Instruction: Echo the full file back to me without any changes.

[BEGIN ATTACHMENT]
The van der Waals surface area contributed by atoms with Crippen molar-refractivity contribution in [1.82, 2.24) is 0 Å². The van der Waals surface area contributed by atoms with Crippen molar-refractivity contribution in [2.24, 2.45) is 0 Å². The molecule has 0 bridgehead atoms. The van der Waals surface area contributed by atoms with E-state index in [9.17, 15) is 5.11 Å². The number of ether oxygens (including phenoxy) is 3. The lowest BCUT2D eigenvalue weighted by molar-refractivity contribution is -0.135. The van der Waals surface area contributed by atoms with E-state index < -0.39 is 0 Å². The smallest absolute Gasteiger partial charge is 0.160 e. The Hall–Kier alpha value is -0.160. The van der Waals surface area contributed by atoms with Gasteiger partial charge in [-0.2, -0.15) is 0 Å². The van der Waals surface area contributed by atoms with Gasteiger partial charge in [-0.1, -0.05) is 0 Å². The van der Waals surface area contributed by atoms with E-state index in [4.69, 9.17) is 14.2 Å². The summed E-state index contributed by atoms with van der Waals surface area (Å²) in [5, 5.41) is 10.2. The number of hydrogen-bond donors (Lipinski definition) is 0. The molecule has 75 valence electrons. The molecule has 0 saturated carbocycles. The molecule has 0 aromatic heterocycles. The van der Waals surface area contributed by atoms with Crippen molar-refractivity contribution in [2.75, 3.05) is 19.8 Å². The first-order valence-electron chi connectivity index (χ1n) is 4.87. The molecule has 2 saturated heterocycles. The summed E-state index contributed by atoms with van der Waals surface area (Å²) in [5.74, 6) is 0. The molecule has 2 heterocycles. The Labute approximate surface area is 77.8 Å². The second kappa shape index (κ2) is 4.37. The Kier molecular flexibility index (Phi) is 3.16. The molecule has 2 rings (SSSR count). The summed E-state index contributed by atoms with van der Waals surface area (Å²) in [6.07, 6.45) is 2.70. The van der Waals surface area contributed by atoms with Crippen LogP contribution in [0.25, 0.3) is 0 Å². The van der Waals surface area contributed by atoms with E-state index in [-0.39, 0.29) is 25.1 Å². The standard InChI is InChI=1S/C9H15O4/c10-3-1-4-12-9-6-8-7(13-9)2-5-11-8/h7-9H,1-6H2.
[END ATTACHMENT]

The van der Waals surface area contributed by atoms with Crippen molar-refractivity contribution in [1.82, 2.24) is 0 Å². The van der Waals surface area contributed by atoms with Crippen molar-refractivity contribution in [2.24, 2.45) is 0 Å². The molecule has 0 bridgehead atoms. The van der Waals surface area contributed by atoms with E-state index in [9.17, 15) is 5.11 Å². The number of ether oxygens (including phenoxy) is 3. The lowest BCUT2D eigenvalue weighted by molar-refractivity contribution is -0.135. The van der Waals surface area contributed by atoms with E-state index < -0.39 is 0 Å². The smallest absolute Gasteiger partial charge is 0.160 e. The Hall–Kier alpha value is -0.160. The van der Waals surface area contributed by atoms with Gasteiger partial charge in [-0.2, -0.15) is 0 Å². The van der Waals surface area contributed by atoms with Gasteiger partial charge in [-0.1, -0.05) is 0 Å². The van der Waals surface area contributed by atoms with E-state index in [4.69, 9.17) is 14.2 Å². The summed E-state index contributed by atoms with van der Waals surface area (Å²) in [5, 5.41) is 10.2. The number of hydrogen-bond donors (Lipinski definition) is 0. The molecule has 75 valence electrons. The molecule has 0 saturated carbocycles. The molecule has 0 aromatic heterocycles. The van der Waals surface area contributed by atoms with Crippen molar-refractivity contribution in [2.75, 3.05) is 19.8 Å². The first-order valence-electron chi connectivity index (χ1n) is 4.87. The molecule has 2 saturated heterocycles. The summed E-state index contributed by atoms with van der Waals surface area (Å²) in [5.74, 6) is 0. The molecule has 2 heterocycles. The Labute approximate surface area is 77.8 Å². The second kappa shape index (κ2) is 4.37. The Kier molecular flexibility index (Phi) is 3.16. The molecule has 2 rings (SSSR count). The summed E-state index contributed by atoms with van der Waals surface area (Å²) in [6.07, 6.45) is 2.70. The van der Waals surface area contributed by atoms with Crippen LogP contribution in [0.25, 0.3) is 0 Å². The van der Waals surface area contributed by atoms with E-state index in [-0.39, 0.29) is 25.1 Å². The standard InChI is InChI=1S/C9H15O4/c10-3-1-4-12-9-6-8-7(13-9)2-5-11-8/h7-9H,1-6H2.